Bobo Rice Bowl's chefs shift seamlessly between Japanese and Chinese dishes, slicing fresh fish into maki or nigiri sushi and preparing general tso's chicken. Every sauce, from the teriyaki that tops tofu and chicken or the white sauce ladled over fish, is made in house from scratch, and small dishes such as barbecue pork and dumplings compose feasts of dim sum. For dessert, the menu explores Latin American cuisine with cheese empanadas and slices of caramel-topped flan.
The chefs at Taipei bridge the gap between two of Asia’s superpowers, plating Chinese favorites from Taipei duck to general tso’s chicken alongside delicately rolled Japanese sushi specialties. Although their menu is built upon a pair of thousand-year-old culinary traditions, they also understand the value of a speedy bite; each day, they arrange a selection of favorites such as the moo goo gai pan into fast, tasty lunches paired rice, egg rolls, soup, and your own personal fast-forward button.
House of Lee's menu has tempted taste buds for more than 30 years, populated by homestyle edibles spanning Chinese stir-fry and fresh sushi. The Four Seasons ($12.95), one of the chef's specialties, submerges peking duck, beef, roast pork, and chicken in a savory brown sauce and is served on a bed of steamed or fried rice with a rapidly flipping day calendar. Sichuan scallops ($13.95) romp with sweet red peppers and bamboo shoots in a spicy sauce, and the golden-fried lemony chicken ($10) awaits diners behind a veil of citrus and honey. The sushi menu features familiar fishy nibbles—such as the california roll ($5.95) and eel roll ($6.95)—alongside more creative concoctions, including the crispy-bacon roll with avocado and carrots ($5.95) and the lounge-singing Love Boat combo ($15.95), designed to feed duos or an individual with an expandable life vest. Most dinner options are available in lunch sizes at reduced prices until 3 p.m. daily.
Traditional and adventurous recipes frolic across Yen's Gourmet Chinese Restaurant's enormous menu of Chinese specialties. Four kinds of meat come together to form the Happy Family ($10.40), collected while posing for its annual holiday portrait and plated with brown sauce and veggies. General tso's chicken ($9.70) coats poultry morsels in a special garlic sauce, and the Dragon Phoenix ($11.95) unites sweet-and-spicy chicken and jumbo shrimp. All entrees, including the veggie-friendly sesame bean curd ($7.20) and eggplant with garlic sauce ($7), take on a further bouquet of flavors with a choice of fried instead of steamed rice.
The two locations have slight variations in their menu offerings, but both feature a wide assortment of Pan-Asian cuisine, including dim sum, sushi, noodle dishes, and drinks. For family-style fun, share small dim sum plates while conversing using only dialogue from Disney cartoons. Select steamed barbecue pork buns ($6) and hope that your fellow plate passers order the sweet sesame seed balls ($5). Enjoy Arbor Day any day by grabbing a rainforest roll with cucumber, avocado, and shiitake ($5), or the bonzai roll with asparagus, avocado, and mango salsa ($5). For a heartier bite, hang a fang on kung pao chicken ($16) or kung pao New York strip steak ($25), either of which comes topped with peanuts and chili peppers.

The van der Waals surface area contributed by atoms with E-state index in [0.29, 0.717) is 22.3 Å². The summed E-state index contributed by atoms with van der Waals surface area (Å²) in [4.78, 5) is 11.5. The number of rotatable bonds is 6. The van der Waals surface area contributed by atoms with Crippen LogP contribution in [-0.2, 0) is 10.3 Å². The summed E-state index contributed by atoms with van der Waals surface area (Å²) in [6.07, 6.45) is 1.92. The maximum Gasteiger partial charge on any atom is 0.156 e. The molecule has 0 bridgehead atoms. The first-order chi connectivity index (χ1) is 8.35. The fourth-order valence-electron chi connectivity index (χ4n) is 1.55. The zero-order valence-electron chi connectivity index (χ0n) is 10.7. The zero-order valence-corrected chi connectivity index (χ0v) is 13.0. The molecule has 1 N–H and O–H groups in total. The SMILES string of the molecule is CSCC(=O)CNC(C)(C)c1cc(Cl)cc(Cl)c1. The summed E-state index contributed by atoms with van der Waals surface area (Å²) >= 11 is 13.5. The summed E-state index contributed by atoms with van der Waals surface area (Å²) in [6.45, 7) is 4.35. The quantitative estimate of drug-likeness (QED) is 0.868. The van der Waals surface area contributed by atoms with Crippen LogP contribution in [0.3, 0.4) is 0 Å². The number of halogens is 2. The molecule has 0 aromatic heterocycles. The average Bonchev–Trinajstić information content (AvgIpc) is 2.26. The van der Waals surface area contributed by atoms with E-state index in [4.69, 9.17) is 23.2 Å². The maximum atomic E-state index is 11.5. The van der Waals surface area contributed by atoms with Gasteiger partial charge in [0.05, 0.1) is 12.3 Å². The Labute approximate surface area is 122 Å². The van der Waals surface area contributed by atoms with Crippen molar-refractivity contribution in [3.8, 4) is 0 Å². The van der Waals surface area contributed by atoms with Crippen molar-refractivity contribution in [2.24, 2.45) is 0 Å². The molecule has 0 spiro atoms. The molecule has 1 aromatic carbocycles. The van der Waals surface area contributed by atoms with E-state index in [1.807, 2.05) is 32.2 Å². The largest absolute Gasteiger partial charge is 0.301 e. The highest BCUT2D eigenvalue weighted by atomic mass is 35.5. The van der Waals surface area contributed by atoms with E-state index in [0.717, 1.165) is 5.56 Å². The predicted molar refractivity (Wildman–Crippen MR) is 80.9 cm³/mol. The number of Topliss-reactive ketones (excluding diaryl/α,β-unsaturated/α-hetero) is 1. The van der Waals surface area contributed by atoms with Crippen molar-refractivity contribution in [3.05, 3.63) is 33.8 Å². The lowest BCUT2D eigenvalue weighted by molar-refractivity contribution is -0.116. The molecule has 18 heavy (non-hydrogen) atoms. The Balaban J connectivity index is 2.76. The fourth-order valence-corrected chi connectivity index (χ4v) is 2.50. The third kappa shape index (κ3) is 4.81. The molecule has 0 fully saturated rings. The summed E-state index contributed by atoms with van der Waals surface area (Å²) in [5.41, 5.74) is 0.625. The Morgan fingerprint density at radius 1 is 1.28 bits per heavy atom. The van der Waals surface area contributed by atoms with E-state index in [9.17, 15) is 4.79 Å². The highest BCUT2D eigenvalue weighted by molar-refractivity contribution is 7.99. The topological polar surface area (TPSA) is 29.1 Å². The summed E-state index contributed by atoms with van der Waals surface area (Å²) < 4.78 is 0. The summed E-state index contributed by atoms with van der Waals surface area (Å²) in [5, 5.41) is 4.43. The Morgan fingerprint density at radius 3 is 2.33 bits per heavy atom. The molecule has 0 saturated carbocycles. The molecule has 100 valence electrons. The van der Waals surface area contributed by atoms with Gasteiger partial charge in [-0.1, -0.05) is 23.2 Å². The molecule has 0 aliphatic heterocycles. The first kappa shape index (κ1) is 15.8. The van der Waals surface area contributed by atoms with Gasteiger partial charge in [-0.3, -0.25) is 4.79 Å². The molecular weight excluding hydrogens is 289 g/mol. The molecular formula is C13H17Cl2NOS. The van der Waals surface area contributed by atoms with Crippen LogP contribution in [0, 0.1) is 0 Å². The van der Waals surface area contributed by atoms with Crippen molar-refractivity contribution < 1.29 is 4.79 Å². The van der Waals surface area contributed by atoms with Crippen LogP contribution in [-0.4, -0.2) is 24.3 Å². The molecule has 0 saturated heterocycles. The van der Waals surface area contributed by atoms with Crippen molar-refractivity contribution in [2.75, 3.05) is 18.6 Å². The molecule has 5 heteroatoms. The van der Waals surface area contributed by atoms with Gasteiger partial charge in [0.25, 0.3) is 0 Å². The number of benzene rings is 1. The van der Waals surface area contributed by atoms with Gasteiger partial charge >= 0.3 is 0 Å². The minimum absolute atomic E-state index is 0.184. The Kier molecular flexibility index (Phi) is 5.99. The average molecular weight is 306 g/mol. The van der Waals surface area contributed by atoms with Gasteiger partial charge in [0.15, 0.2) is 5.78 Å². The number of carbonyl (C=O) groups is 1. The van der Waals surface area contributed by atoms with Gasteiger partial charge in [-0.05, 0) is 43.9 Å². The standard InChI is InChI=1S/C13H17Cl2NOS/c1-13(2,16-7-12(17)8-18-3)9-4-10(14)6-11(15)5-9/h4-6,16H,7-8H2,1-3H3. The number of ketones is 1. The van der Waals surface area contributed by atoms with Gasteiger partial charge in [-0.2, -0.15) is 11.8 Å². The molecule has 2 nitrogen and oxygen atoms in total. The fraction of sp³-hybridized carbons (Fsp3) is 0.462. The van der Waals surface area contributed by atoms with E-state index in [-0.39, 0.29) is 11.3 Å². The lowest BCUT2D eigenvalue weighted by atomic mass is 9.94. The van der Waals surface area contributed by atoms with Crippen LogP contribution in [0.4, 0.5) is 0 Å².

Executive chef Greg Alauzen has designed every dish on Cioppino's sumptuous dinner menu. Whet your appetite with his selection of oysters on the half-shell ($12) before moving onto his signature dish, Cioppino—a heaping platter of branzino, mahi-mahi, little-neck clams, Prince Edward Island mussels, Dungeness crab, scallops, whole prawn, onion, and fennel, all served with grilled crostini ($29). The only thing missing is the lobster, which you can get in risotto form ($12). Those with more landlubbing tastes will prefer an Elysian Fields Farm lamb with potato croquette and basil-mint oil ($38), New York strip steak ($34), or the veggie-friendly potato gnocchi ($16). Since seafood tends to make for poor desserts, top your feast with vanilla-bean crème brûlée ($6) and gelato ($5), or warm beignets tossed in cinnamon and sugar with a caramel, chocolate, or raspberry dipping sauce ($6).
Plucked from a watery upbringing and cast into market, seafood circulates throughout Benkovitz Seafood daily to uphold the fresh, homemade promise of every fishy feast. Start from the top of the high-seas menu with a signature fried-fish sandwich ($6.95). Clumped and lumped jumbo crab cakes ($8.95 each) or salmon cakes ($6.95 each) provide seaworthy portions properly composed to uphold most birthday candles. Fragile fingers can improve baiting dexterity with heartily shrimpy portions of shrimp in a basket ($4.95), coconut shrimp with mango sauce ($4.95), or shrimp off the deli ($12.95–$20 per pound).